So let's take a look at on the right side and the spider diagram, you'll see what some of their biggest challenges were. So if you look at the dotted diagram, the things that stand out most are a lack of alignment, an inability to communicate well, inability to have constructive interaction with each other, an inability to make decisions well, a lack of trust. And so these are obviously related to each other. And when we worked with this team, we looked at what are some of the things that we can do to address constructive interaction, for example, and getting teams to make better decisions. So let's just talk a little bit about that, those two dynamics to start with.

Decisions aren't made in this team, decisions are made or kicked ... decisions or kicked down the road. Decisions aren't made in a timely way. People don't feel like their voices were heard. Well the team's inability to trust each other led to the team's inability to interact constructively with each other, which led to some poor decision making. And so what we did was we hit on this notion of rebuilding trust and helping a team confront each other, provide feedback to each other constructively and receive feedback constructively, which are two easy things to say and harder things for people to deal with.

So there were two sets of things we focused on. We sit focused on a set of relational things where teammates made some behavioral commitments to each other to for example, one team member made a commitment to listen more to, and this was happens to be the leader. He had shut down dialogue by talking over people and not wanting to hear their perspectives and pushing, pushing things along so people decided not to speak up. So his commitments to slow down and get people's voices heard. Other people's commitments were to speak up more and to challenge the CEO when he had a tendency to stifle conversation.

The other side of the commitments is that they put a structured decision making process in place so that there was, not on everything but on the issues, most strategic issues, most important resource types of issues they put a a decision making process in place where timeframes were set, people's opportunity to contribute to the discussion were set and then the folks that were, the person that was accountable for the particular issue made a call. Sometimes that was the CEO and sometimes that was a business unit leader. And so two sides of that coin is a structural issues and relational issues both dealt with at the same time to make improvements in how this team was operating. You can see these were pretty dramatic improvements. We don't typically see that type of dramatic improvement over, I guess this was over a year period of time, so I guess that's possible.

Oh, just to recap a little bit. Leadership team measurement context. No question that the leadership team is in business of being a steward for the organization's strategic direction. They're also the best teams that we've seen are those that have a real strong understanding of their collective roles together, not just their functional roles, but their collective roles together, what they're working on together, how they integrate, what is the purpose of their integration and how are they going to measure whether they're making progress towards that purpose.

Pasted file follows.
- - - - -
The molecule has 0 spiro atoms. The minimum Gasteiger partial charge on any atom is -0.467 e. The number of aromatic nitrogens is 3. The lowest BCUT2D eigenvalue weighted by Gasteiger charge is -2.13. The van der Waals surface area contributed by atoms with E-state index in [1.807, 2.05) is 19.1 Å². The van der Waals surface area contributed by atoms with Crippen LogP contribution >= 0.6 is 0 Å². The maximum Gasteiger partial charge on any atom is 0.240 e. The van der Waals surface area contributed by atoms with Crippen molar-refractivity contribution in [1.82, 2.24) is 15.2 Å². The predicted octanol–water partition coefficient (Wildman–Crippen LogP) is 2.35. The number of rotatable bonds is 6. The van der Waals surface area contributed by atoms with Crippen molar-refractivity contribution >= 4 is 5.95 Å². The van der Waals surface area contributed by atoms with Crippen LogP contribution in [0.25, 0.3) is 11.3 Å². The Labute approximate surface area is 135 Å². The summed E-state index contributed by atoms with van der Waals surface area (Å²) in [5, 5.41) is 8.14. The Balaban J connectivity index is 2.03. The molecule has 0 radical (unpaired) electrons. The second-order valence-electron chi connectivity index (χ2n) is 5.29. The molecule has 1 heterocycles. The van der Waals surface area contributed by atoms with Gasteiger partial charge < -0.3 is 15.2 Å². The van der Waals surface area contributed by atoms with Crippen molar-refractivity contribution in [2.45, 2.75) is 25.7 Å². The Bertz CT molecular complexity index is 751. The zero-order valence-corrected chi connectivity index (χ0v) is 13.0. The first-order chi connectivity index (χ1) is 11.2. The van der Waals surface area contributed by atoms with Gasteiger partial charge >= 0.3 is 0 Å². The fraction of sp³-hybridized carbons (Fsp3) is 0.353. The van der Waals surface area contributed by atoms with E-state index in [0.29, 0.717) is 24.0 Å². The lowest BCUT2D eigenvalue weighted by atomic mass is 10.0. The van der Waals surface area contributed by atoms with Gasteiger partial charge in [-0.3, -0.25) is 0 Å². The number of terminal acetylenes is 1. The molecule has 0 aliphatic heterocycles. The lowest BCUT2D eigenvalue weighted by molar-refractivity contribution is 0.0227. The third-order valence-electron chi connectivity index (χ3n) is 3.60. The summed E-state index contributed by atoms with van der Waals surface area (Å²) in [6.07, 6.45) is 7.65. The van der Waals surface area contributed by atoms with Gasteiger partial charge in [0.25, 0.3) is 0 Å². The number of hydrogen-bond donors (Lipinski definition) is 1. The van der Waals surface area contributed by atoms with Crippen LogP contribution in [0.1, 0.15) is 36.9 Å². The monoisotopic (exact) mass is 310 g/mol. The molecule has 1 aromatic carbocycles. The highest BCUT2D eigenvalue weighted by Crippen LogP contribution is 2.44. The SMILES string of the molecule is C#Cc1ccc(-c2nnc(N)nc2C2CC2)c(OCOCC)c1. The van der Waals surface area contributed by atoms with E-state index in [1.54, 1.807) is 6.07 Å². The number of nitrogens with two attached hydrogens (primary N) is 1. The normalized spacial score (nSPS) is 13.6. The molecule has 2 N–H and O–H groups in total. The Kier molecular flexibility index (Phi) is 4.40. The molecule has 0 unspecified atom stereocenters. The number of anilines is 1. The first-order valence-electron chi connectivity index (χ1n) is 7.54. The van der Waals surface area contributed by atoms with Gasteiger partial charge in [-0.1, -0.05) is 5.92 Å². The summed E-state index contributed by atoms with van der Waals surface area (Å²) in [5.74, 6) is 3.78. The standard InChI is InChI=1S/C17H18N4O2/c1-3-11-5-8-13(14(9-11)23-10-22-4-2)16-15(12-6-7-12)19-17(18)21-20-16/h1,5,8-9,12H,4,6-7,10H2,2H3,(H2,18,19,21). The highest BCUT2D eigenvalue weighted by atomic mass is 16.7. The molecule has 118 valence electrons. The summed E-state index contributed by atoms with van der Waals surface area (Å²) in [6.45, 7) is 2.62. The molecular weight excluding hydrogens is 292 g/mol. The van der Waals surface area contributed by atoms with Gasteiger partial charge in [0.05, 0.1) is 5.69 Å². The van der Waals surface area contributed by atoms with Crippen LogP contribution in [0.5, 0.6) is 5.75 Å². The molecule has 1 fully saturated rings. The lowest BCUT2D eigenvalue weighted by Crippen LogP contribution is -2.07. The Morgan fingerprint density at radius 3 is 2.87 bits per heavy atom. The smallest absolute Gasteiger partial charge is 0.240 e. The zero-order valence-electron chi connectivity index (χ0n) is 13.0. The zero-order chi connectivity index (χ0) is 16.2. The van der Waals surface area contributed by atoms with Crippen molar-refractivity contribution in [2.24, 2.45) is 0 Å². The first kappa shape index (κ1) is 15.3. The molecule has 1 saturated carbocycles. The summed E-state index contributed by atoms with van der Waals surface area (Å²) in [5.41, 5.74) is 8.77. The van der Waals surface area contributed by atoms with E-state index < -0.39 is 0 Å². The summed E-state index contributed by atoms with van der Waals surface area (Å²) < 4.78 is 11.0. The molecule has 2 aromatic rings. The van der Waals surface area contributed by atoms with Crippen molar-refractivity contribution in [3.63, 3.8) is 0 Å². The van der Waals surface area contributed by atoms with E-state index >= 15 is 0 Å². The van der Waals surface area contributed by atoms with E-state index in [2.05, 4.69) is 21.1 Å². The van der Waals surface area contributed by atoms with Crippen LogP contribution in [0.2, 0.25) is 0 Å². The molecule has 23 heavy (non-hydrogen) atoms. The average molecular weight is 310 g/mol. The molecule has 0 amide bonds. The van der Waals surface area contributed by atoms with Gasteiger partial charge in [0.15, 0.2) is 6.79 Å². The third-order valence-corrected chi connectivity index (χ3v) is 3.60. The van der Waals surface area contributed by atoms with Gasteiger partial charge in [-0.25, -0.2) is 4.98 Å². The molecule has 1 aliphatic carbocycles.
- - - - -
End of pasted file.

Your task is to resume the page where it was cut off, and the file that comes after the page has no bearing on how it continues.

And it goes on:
And again, teams have to continually refine their structural and relational dynamics. Team members leave. Team members, new team members are added. And the challenges change. It might move from like the earlier example I use for reducing customer concentration risk was their biggest challenge. And now their next challenges acquisition of complimentary companies that can accelerate the growth of one of their business units, for example.

So just to repeat really important that leadership teams are in the business of helping organizations achieve results. The model we talked to you about today, is really designed to help a leadership team understand how to address any potential structural and relational challenges it may be confronting, that may be confronting it at any given time and to pinpoint and put plans together to work on those particular challenges.

Our experience, the hardest challenges to overcome are the relational dynamics, the lack of trust that that may be built up over time when teams aren't working well together. People make assumptions about each other and things start to denigrate from there and really hard to rebuild that trust.

But nonetheless, if you're really going to have a team that is able to confront, debate, challenge each other on it's most important issues it's facing in a productive manner, then really have to focus on building that trust so that a team can ultimately hold each other accountable.

So again, we have a complimentary leadership team assessment at the end of our ... On our website. And here's the URL to that. And here are a couple of resources that I mentioned during the webinar. First is what Google learned from its quest to build a perfect team. That's a New York Times article that describes that. Really interesting, really cool stuff, and has some links back to Google and the actual study and then a great talk by Amy Edmonson on psychological safety.f